For all of you "second hand smoke" ninnies.

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Is I pointed out to Mugs, using the OSHA standard for the regulated toxins, you would have to smoke 150 cigarettes in a small room with zero ventilation to get even close. That is based on sitting in that environment for 8 hours to get to the DTLV. The show I talked about was saying you get the same kind of exposure with air fresheners, cleaning products, cosmetics and even foodstuffs. Unfortunately being CNN I could not see the end because they had to cut away to a correspondent who stood around in Bangladesh saying he still did not know anything ... for the rest of the hour.
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On 7/2/2016 11:41 AM, Ed Pawlowski wrote:

Third hand smoke:
"Chemicals that are left over after smoking land on any surface in an area where smoking has taken place. Studies have found that of chemicals in third-hand smoke, 11 are carcinogens (substances capable of causing cancer.) A few of the chemicals that have been found on surfaces after smoking include nicotine, cyanide, radioactive polonium-210, lead, arsenic, butane, polycyclic aromatic hydrocarbons, and butane.
A second way that toxins can be of concern with third-hand smoke is through a process called “off- gassing". Off-gassing occurs when substances from smoke that have been deposited on surfaces, such as nicotine, are released back into the air as gases. Through this process, tobacco residue that has built up on surfaces continues to emit toxins long after smoking has occurred.
In addition to toxic chemicals that are present on surfaces or released into the air, a third route of exposure is when new toxins are created by the interaction of substances in THS with other chemicals present in the environment. Two examples of interactions that have been documented include:
When THS reacts with nitrous oxide (for example from gas appliances or car engines) in the air creating carcinogens known as nitrosamines. When volatile organic compounds (VOCs) in THS react with ozone in the air to create formaldehyde among other chemicals.
Researchers have just begun to evaluate possible dangers, but findings thus far include:
- Thirdhand smoke (THS) was found to interfere with the healing of wounds, and also "wound elasticity" - in other words, how rapidly a wound will heal and what kind of scar will be formed. - Studies in mice have found that THS causes molecular changes in cells which lead to insulin resistance (simplistically, the precursor to diabetes.) - There is early evidence that THS may raise the risk of cancer. Nitrosamines - chemicals found in THS - above the limits recommended by the Environmental Protection Agency for children aged 1 to 6 are found in 77 percent of homes which have smokers. This is thought to translate into 1 case of cancer for every 1000 people. It's important to note, however, that this research is still very young, and most chemicals in thirdhand smoke have not yet been studied in this manner. - THS exposure in mice can result in fatty liver disease, which in turn may lead to cirrhosis and heart disease. - Thirdhand smoke exposure may result in biological changes in cells that predispose to fibrosis, which raises concern that it may play a role in COPD and asthma. - Changes in how platelets combine due to THS raises concern that THS may increase the risk of blood clots and heart disease. - THS exposure in mice results in hyperactivity, and there is concern that prolonged exposure in children could result in more serious neurological conditions."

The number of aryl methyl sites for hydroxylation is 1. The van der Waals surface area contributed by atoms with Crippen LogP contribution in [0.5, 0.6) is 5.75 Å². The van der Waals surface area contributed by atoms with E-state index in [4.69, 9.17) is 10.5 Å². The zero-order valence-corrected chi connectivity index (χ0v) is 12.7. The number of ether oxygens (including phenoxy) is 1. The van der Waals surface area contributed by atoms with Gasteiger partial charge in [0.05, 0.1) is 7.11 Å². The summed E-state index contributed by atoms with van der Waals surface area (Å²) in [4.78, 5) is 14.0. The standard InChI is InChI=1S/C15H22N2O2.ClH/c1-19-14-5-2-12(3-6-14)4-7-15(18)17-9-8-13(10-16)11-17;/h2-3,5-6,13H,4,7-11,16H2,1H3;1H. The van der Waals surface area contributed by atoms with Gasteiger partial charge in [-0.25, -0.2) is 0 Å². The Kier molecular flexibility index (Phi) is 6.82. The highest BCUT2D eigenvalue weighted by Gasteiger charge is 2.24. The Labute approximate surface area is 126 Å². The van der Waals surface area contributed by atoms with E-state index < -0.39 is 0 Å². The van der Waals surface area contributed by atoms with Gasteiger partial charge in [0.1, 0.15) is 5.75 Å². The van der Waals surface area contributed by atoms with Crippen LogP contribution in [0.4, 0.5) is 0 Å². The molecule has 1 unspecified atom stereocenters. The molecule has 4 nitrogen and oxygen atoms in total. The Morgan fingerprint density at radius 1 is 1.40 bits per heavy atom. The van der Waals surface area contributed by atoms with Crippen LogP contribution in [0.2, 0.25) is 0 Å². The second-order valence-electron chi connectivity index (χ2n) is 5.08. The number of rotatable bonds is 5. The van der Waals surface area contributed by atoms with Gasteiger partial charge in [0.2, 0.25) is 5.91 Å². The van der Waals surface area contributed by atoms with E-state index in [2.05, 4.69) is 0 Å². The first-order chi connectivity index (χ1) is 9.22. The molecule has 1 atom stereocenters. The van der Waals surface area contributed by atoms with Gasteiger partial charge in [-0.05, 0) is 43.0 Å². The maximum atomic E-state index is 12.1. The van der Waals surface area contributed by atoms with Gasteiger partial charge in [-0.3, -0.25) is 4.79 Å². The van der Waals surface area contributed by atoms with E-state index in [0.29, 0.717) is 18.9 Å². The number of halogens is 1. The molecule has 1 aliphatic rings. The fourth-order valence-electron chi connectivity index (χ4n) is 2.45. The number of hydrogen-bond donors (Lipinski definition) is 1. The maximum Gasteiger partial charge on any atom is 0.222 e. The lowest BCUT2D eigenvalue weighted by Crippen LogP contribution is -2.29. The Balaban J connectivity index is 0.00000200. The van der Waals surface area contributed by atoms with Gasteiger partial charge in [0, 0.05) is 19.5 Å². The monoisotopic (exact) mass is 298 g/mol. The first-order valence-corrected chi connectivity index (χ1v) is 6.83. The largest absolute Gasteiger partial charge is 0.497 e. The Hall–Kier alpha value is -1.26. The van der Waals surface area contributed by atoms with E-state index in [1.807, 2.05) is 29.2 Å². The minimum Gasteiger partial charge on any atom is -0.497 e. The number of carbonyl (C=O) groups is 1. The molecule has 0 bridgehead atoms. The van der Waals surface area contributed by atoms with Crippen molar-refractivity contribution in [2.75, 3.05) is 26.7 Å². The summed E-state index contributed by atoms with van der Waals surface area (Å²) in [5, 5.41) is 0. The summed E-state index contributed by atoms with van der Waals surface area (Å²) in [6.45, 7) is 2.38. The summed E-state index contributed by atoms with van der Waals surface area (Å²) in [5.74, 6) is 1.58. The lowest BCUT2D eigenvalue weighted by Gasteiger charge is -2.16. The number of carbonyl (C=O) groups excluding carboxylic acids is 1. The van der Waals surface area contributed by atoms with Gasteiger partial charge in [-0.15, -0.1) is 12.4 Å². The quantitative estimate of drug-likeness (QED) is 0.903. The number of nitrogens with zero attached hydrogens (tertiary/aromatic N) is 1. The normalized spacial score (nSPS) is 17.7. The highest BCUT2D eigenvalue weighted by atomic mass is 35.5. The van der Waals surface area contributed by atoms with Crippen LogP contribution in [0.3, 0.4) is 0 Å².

https://www.verywell.com/what-is-third-hand-smoke-2248867
--
Maggie

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On 7/2/2016 4:36 PM, Muggles wrote:

We all know smoking kills. Smokers are suicidal.
I guess the 64k question is should we allow smokers to commit suicide or should we prevent them from jumping off the bridge.
(My gut tells me to give them a nudge but...)
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On 07/02/2016 03:38 PM, Rene wrote:

I believe the tobacco companies knowingly add chemicals to tobacco to make it more addictive. Once addicted, the weak-willed smokers can't break free.
Smokers often claim they smoke because they choose to but really they have been unwittingly duped by big tobacco's drugs.
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On 07/03/2016 08:34 AM, Red wrote:
[snip]

That makes sense, but leaves out something. How do the smokers get started? I look at smoking and see a nasty fire hazard.
BTW, I can remember riding a bus where someone in the seat behind me was smoking. The smell didn't seem to be a problem, and I was too young then to be concerned about health problems. However, I was aware of FIRE less than 2-3 inches from the back of my head.
--
Mark Lloyd
http://notstupid.us/
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On 7/2/2016 4:38 PM, Rene wrote:

Smokers want to take everyone to the grave with them that they possibly can!
--
Maggie

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On 07/02/2016 04:38 PM, Rene wrote:

[snip]
It seems a lot of suicidal people follow the "golden rule". That is, they assume that since they want to die, that others want to die too. That, or they don't care.
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On Saturday, July 2, 2016 at 4:36:03 PM UTC-4, Muggles wrote: